The Friday Frame {2} Painted Cultures

 

This week’s image is of street art on the side of a building in Krakow’s Jewish Quarter, Poland. Once a thriving centre of Jewish life, the area was tragically decimated during the Holocaust and very few Jewish people still live there, but the Hebrew lettering in the graffiti seems to echo the building’s past.

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Graffiti, The Jewish Quarter in Krakow, Poland. 2014.

All content is © Rebecca Daley and ohtogoawandering, 2014.

 

The Friday Frame

About a week ago, my boyfriend and I got back from two weeks travelling around four Polish cities: Warsaw, Krakow, Poznan and Gdansk. We had an amazing time, and needless to say, I took a LOT of photographs. Many of them will be included in upcoming posts about the amazing places we visited, the food we ate and the culture we discovered, but there are really far too many just to go into regular blog posts.

I also wanted to create a series of posts which allowed photography to be the main focus (this one aside, perhaps, since I appear to be rambling on…) and so I got to thinking about a regular photography feature on here. And so, many trial alliterative names later, I decided on ‘The Friday Frame’. I apologise to anybody who still finds the title toe- curlingly cliched, but honestly, you should have heard my initial brainstorming…

Each Friday, I’m going to share a photograph with a simple caption, either from my travels or from closer to home. It could be an image of anything really, and it’s a straightforward way to start working on a more consistent posting schedule now that I’ve finished university and have more time to dedicate to blogging. I hope you’ll enjoy each Friday’s installment: do let me know what you think.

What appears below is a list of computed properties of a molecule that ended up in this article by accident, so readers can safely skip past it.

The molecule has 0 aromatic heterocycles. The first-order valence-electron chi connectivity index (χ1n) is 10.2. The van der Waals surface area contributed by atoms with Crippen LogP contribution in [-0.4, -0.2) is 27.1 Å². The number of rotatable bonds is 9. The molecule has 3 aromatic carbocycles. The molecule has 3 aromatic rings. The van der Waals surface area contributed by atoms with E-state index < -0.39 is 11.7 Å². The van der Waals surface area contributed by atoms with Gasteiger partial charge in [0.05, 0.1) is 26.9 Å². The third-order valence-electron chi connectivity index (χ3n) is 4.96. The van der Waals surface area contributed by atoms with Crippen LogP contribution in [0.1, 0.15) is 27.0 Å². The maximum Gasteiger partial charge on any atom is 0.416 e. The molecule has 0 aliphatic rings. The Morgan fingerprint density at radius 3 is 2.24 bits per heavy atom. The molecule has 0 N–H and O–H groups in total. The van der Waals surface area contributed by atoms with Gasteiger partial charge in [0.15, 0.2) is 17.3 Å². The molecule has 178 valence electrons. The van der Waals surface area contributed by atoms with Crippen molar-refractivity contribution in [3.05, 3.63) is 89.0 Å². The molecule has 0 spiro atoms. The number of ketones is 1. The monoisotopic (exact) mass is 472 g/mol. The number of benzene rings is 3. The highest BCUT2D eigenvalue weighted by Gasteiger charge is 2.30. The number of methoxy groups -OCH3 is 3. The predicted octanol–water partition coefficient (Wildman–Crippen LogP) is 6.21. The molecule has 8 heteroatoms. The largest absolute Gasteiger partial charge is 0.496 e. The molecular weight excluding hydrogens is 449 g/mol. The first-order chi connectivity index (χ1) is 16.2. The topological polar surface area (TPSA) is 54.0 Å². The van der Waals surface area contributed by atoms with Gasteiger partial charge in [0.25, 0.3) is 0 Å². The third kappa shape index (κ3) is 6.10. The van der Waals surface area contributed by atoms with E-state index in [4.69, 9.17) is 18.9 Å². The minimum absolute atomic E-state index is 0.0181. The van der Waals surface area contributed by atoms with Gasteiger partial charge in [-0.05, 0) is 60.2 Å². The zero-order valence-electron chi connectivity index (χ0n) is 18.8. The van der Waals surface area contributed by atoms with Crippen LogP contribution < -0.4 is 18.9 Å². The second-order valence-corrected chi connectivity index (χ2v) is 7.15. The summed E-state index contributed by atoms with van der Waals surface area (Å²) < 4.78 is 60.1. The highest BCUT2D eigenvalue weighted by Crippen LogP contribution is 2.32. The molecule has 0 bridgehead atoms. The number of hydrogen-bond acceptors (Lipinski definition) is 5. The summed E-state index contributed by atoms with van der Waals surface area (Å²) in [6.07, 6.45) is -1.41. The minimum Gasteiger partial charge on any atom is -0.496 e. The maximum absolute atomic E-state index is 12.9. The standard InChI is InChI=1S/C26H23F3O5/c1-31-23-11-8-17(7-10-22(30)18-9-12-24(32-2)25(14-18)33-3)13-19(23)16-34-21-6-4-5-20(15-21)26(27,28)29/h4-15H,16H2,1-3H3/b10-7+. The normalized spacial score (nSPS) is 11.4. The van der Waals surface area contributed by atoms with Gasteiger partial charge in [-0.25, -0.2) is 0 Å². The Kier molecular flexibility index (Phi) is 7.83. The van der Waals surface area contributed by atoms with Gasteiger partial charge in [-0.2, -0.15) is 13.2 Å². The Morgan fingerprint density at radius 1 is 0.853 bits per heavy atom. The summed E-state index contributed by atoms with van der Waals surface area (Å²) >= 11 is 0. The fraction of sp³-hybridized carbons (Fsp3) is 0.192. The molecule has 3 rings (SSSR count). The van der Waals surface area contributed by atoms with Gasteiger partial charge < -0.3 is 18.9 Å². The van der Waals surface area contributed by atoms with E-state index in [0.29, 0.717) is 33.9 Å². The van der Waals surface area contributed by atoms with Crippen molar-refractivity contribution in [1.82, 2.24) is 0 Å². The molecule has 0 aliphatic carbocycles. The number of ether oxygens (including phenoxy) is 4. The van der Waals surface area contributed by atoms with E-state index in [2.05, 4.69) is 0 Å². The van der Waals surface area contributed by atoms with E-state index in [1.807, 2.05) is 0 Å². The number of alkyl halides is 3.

Today’s image is of children playing in a fountain on a warm day in the Old Town, Gdansk, Poland. I love the carefree moment which it captures, with parents around the edges looking on.

Children playing in a fountain in the Old Town, Gdansk, Poland.

Children play in a fountain in the Old Town, Gdansk, Poland. 2014.

Escape to the Cotswolds

Picture the scene: it’s just over a week before history final exams begin. The most exciting thing that happened all week was finding that someone had stuck googly eyes onto the picture of the Greek philosopher in the library. You’re beginning to try to draw elaborate mind maps in your sleep, and all of your major life decisions revolve around transforming yourself into the ultimate revision machine. Bed at 10pm is completely necessary, and smoothies with spinach in (i.e. that taste like grass) have become your fuel in a desperate bid to avoid caffeine crashes.

Then, suddenly, your boyfriend tells you that his parents have offered to take you both away for a few days to the Cotswolds, the beauty spot just a few miles down the road. But, he continues, that would probably be far too stressful: can we really afford to take the time off at this point? Er, YES? Anything to escape the dreaming spires of expectation, colour-coding and mountains of books.

And so we ended up taking a weekend away at the perfect time. Here are some photographs from our mini-adventure: hum the theme tune to The Great Escape as you flick through them and you’ll get a sense of the thrill we got from sneaking away from Oxford in the height of revision season.

On the first day, we were in a small village called Burford when we emerged from one of the shops on the main street to be greeted by a strange sight, even by rural English standards. 17th century soldiers and musicians appeared to be marched down the centre of the road wielding peace flags. A man standing outside a shop selling an alarming range of different sized baskets (think, hot air balloon size) met our confusion with an explanation that it was ‘Levellers’ Day’. We were none the wiser, but when I googled it back at the hotel it turned out that the parade was commemorating an incident from the English civil war, when three Leveller soldiers were executed in Burford churchyard by Oliver Cromwell. The Levellers were a revolutionary group who advocated civil rights and democracy, and every year Burford plays host to a procession and series of debates relating to freedom and democracy in honour of these men.  You can find out more here.

After a night in the beautiful Dial House Hotel a walk around the grounds of Sudeley Castle was the perfect way to spend a sunny morning: it was just beautiful, the perfect antidote to dusty libraries set against a clear blue sky.

By the end of a lovely, sunny weekend we were feeling much better, and returned to Oxford as ready as we ever would be to face the dreaded spectre of the Final Honours School, but more on that to follow.

All content is © Rebecca Daley and ohtogoawandering, 2014.